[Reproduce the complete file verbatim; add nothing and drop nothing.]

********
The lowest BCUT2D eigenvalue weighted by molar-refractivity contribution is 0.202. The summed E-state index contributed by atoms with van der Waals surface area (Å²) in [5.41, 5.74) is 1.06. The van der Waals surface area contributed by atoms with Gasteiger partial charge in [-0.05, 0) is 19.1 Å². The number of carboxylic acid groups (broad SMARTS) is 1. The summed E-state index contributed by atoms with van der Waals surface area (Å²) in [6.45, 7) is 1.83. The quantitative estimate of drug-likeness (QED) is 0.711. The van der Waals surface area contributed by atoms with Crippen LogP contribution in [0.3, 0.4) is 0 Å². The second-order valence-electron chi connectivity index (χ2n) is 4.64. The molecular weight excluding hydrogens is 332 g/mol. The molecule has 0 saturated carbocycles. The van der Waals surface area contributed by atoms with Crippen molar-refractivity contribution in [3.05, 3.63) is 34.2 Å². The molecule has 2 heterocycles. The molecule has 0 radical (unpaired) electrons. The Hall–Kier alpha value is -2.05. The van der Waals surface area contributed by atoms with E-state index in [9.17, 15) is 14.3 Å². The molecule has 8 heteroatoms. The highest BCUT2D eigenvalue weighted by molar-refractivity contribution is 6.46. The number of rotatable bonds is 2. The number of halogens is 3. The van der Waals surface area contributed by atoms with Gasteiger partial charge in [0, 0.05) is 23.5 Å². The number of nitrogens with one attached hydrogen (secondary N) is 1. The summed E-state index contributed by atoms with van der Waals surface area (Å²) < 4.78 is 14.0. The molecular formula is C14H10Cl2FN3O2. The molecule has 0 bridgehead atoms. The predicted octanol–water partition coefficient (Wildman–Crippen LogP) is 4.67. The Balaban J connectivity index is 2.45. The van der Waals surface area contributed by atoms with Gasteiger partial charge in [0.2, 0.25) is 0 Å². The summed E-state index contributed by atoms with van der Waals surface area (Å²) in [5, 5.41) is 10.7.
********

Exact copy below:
The lowest BCUT2D eigenvalue weighted by molar-refractivity contribution is 0.202. The summed E-state index contributed by atoms with van der Waals surface area (Å²) in [5.41, 5.74) is 1.06. The van der Waals surface area contributed by atoms with Gasteiger partial charge in [-0.05, 0) is 19.1 Å². The number of carboxylic acid groups (broad SMARTS) is 1. The summed E-state index contributed by atoms with van der Waals surface area (Å²) in [6.45, 7) is 1.83. The quantitative estimate of drug-likeness (QED) is 0.711. The van der Waals surface area contributed by atoms with Crippen LogP contribution in [0.3, 0.4) is 0 Å². The second-order valence-electron chi connectivity index (χ2n) is 4.64. The molecular weight excluding hydrogens is 332 g/mol. The molecule has 0 saturated carbocycles. The van der Waals surface area contributed by atoms with Crippen molar-refractivity contribution in [3.05, 3.63) is 34.2 Å². The molecule has 2 heterocycles. The molecule has 0 radical (unpaired) electrons. The Hall–Kier alpha value is -2.05. The van der Waals surface area contributed by atoms with E-state index in [9.17, 15) is 14.3 Å². The molecule has 8 heteroatoms. The highest BCUT2D eigenvalue weighted by molar-refractivity contribution is 6.46. The number of rotatable bonds is 2. The number of halogens is 3. The van der Waals surface area contributed by atoms with Gasteiger partial charge in [0, 0.05) is 23.5 Å². The number of nitrogens with one attached hydrogen (secondary N) is 1. The summed E-state index contributed by atoms with van der Waals surface area (Å²) < 4.78 is 14.0. The molecular formula is C14H10Cl2FN3O2. The molecule has 0 bridgehead atoms. The predicted octanol–water partition coefficient (Wildman–Crippen LogP) is 4.67. The Balaban J connectivity index is 2.45. The van der Waals surface area contributed by atoms with Gasteiger partial charge in [0.2, 0.25) is 0 Å². The summed E-state index contributed by atoms with van der Waals surface area (Å²) in [5, 5.41) is 10.7.